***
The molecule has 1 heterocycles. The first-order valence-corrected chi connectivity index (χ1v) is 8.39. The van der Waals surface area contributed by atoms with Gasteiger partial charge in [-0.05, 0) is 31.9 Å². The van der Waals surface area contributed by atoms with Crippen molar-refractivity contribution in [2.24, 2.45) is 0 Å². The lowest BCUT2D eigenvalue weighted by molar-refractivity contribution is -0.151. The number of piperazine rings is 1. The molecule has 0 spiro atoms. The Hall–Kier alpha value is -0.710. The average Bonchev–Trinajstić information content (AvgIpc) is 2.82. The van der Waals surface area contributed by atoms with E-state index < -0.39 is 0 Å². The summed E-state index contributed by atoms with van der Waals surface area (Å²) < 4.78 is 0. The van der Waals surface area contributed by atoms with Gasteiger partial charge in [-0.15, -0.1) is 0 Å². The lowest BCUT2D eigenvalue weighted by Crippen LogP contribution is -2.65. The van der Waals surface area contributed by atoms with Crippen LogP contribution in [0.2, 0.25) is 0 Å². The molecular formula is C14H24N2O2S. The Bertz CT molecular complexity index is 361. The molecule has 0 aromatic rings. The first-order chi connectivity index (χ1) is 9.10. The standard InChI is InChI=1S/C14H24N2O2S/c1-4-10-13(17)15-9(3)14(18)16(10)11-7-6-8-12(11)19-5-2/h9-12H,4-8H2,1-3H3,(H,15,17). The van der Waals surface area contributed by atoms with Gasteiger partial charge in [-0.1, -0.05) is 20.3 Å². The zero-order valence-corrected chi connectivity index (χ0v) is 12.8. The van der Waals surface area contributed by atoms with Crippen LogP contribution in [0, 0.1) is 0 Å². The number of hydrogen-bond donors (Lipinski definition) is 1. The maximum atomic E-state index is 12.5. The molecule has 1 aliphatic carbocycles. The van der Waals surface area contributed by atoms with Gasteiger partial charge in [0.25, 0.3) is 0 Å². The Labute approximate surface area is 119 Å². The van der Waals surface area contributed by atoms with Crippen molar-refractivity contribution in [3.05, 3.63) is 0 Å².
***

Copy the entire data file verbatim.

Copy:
The molecule has 1 heterocycles. The first-order valence-corrected chi connectivity index (χ1v) is 8.39. The van der Waals surface area contributed by atoms with Gasteiger partial charge in [-0.05, 0) is 31.9 Å². The van der Waals surface area contributed by atoms with Crippen molar-refractivity contribution in [2.24, 2.45) is 0 Å². The lowest BCUT2D eigenvalue weighted by molar-refractivity contribution is -0.151. The number of piperazine rings is 1. The molecule has 0 spiro atoms. The Hall–Kier alpha value is -0.710. The average Bonchev–Trinajstić information content (AvgIpc) is 2.82. The van der Waals surface area contributed by atoms with E-state index < -0.39 is 0 Å². The summed E-state index contributed by atoms with van der Waals surface area (Å²) < 4.78 is 0. The van der Waals surface area contributed by atoms with Gasteiger partial charge in [-0.15, -0.1) is 0 Å². The lowest BCUT2D eigenvalue weighted by Crippen LogP contribution is -2.65. The van der Waals surface area contributed by atoms with Crippen LogP contribution in [0.2, 0.25) is 0 Å². The molecular formula is C14H24N2O2S. The Bertz CT molecular complexity index is 361. The molecule has 0 aromatic rings. The first-order chi connectivity index (χ1) is 9.10. The standard InChI is InChI=1S/C14H24N2O2S/c1-4-10-13(17)15-9(3)14(18)16(10)11-7-6-8-12(11)19-5-2/h9-12H,4-8H2,1-3H3,(H,15,17). The van der Waals surface area contributed by atoms with Gasteiger partial charge in [-0.1, -0.05) is 20.3 Å². The zero-order valence-corrected chi connectivity index (χ0v) is 12.8. The van der Waals surface area contributed by atoms with Crippen LogP contribution in [0, 0.1) is 0 Å². The number of hydrogen-bond donors (Lipinski definition) is 1. The maximum atomic E-state index is 12.5. The molecule has 1 aliphatic carbocycles. The van der Waals surface area contributed by atoms with Gasteiger partial charge in [0.25, 0.3) is 0 Å². The Labute approximate surface area is 119 Å². The van der Waals surface area contributed by atoms with Crippen molar-refractivity contribution in [3.05, 3.63) is 0 Å².